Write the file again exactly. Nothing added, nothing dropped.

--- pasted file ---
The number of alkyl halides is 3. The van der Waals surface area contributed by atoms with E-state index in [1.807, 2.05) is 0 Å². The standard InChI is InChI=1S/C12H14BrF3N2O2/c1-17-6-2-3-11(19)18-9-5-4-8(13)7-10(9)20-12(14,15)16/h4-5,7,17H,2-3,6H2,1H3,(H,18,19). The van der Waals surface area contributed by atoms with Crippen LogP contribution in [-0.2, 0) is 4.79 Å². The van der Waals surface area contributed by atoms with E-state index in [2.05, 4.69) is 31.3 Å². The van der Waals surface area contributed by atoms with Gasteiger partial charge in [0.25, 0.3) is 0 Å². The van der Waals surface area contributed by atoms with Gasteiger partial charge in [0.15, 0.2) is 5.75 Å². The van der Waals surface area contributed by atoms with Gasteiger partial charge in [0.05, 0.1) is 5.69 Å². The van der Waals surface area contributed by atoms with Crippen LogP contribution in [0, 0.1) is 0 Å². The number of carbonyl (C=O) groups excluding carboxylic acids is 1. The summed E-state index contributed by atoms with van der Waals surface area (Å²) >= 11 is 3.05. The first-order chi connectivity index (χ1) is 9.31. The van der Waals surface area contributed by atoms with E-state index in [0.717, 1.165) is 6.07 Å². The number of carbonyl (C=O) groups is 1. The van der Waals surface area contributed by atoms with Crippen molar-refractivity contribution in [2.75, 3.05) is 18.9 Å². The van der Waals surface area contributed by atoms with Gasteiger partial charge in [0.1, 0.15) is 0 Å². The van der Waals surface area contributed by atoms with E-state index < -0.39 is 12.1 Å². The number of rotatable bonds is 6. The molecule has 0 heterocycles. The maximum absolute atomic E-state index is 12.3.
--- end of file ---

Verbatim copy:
The number of alkyl halides is 3. The van der Waals surface area contributed by atoms with E-state index in [1.807, 2.05) is 0 Å². The standard InChI is InChI=1S/C12H14BrF3N2O2/c1-17-6-2-3-11(19)18-9-5-4-8(13)7-10(9)20-12(14,15)16/h4-5,7,17H,2-3,6H2,1H3,(H,18,19). The van der Waals surface area contributed by atoms with Crippen LogP contribution in [-0.2, 0) is 4.79 Å². The van der Waals surface area contributed by atoms with E-state index in [2.05, 4.69) is 31.3 Å². The van der Waals surface area contributed by atoms with Gasteiger partial charge in [0.25, 0.3) is 0 Å². The van der Waals surface area contributed by atoms with Gasteiger partial charge in [0.15, 0.2) is 5.75 Å². The van der Waals surface area contributed by atoms with Gasteiger partial charge in [0.05, 0.1) is 5.69 Å². The van der Waals surface area contributed by atoms with Crippen LogP contribution in [0, 0.1) is 0 Å². The number of carbonyl (C=O) groups excluding carboxylic acids is 1. The summed E-state index contributed by atoms with van der Waals surface area (Å²) >= 11 is 3.05. The first-order chi connectivity index (χ1) is 9.31. The van der Waals surface area contributed by atoms with E-state index in [0.717, 1.165) is 6.07 Å². The number of carbonyl (C=O) groups is 1. The van der Waals surface area contributed by atoms with Crippen molar-refractivity contribution in [2.75, 3.05) is 18.9 Å². The van der Waals surface area contributed by atoms with Gasteiger partial charge in [0.1, 0.15) is 0 Å². The van der Waals surface area contributed by atoms with E-state index < -0.39 is 12.1 Å². The number of rotatable bonds is 6. The molecule has 0 heterocycles. The maximum absolute atomic E-state index is 12.3.